Acts Online
GT Shield

National Environmental Management Act, 1998 (Act No. 107 of 1998)

Environmental Management Plan : Department of Labour

Chapter 2 : Mandate and Functions of the Department of Labour

2.4. Environmental Functions of The DOL



Co-ordination for the implementation of the EMP, is driven from the Branch:


Corporate Services in consultation with experts from Occupational Health and Safety Chief Directorate. Each Branch will need to have at least one staff member who is responsible for ensuring that within the functioning of their Branch, all the environmental initiatives that are introduced by the DOL are complied with (see section 5.1.9 where this is discussed in further detail).


Within the workplace environment, the inspection arm of the DOL is responsible for enforcing and ensuring that the contents of its legislation and regulations, as applicable to the environment, are adhered to by the employer.


These provincial offices carry out all inspection services that are advocated by the legislation and policies of the OHS ambit, including workplace environmental inspections.


2.4.1) NEMA Principles


The principles of NEMA serve as the general framework within which environmental management and implementation plans must be formulated.


The environmental functions of the DOL that are of key relevance to the EMP broadly fit into the ambit of the following NEMA principles as detailed below. Nema Principle (2)(4)(j)


"The right of workers to refuse work that is harmful to human health or the environment and to be informed of dangers must be respected and protected"


The mandate given to the Chief Directorate of Occupational Health and Safety is to ensure that the employer makes work conditions safe and healthy for workers, which is the basis of the occupational health discipline. This mandate however, excludes the health and safety of mineworkers, workers on load line ships, fishing boats and floating cranes. The protection of the health and safety of the general public from hazards related to work activities is also part of the Department's OHS mandate. The implementation of the mandate is realised by the provisions contained in the Occupational Health and Safety Act (Act 85 of 1993), and accompanying regulations of which the DOL is custodian. NEMA Principle (2)(4)(e)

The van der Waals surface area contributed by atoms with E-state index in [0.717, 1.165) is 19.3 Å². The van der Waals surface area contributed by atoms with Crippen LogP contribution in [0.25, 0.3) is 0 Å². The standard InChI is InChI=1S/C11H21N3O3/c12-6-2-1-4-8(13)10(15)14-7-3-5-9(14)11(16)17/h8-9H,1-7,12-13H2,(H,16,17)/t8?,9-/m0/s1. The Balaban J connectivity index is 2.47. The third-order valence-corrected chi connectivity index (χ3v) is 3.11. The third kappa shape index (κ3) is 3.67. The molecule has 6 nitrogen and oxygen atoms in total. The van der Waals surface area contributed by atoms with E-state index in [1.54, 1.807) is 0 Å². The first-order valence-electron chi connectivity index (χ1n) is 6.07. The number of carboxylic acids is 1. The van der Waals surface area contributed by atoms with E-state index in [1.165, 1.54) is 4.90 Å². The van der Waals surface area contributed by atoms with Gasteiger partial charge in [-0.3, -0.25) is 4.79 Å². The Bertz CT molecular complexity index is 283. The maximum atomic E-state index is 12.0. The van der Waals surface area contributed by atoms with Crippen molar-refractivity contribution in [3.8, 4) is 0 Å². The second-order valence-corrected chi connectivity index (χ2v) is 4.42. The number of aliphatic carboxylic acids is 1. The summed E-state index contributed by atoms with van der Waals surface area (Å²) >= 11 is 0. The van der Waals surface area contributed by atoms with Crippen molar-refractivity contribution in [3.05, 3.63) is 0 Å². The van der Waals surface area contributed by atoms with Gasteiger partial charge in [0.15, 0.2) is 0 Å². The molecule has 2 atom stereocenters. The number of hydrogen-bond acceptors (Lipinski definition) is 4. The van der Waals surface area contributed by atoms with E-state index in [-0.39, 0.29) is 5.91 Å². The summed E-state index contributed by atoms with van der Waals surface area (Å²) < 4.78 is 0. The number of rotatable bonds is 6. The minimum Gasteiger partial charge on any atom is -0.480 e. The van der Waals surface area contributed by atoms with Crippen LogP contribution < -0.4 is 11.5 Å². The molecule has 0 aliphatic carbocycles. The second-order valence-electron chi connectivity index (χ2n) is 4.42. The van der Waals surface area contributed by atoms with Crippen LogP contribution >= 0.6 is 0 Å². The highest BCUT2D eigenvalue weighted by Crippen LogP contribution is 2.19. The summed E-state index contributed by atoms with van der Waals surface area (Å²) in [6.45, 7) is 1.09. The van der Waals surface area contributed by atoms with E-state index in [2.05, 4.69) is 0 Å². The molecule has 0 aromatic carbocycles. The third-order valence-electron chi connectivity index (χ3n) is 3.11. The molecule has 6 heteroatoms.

"Responsibility for the environmental health and safety consequences of a policy, programme, project, product, process, service or activity exists throughout its life cycle"


Other important environmental management functions of the DOL lie within the regulations that the Department is custodian of. These give effect to some aspects of the Occupation Health and Safety Act.


Of particular relevance are the following:

Lead regulations (1991);
Asbestos regulations (1987);
Hazardous installation regulations (1998); and
Hazardous chemical substances regulations

As the custodian of the above regulations, the DOL has to develop health and safety standards to ensure that chemicals are not only used, processed or handled without risk to health and safety in the workplace, but also with regard to the transport and accidental spillage/release of these into the environment.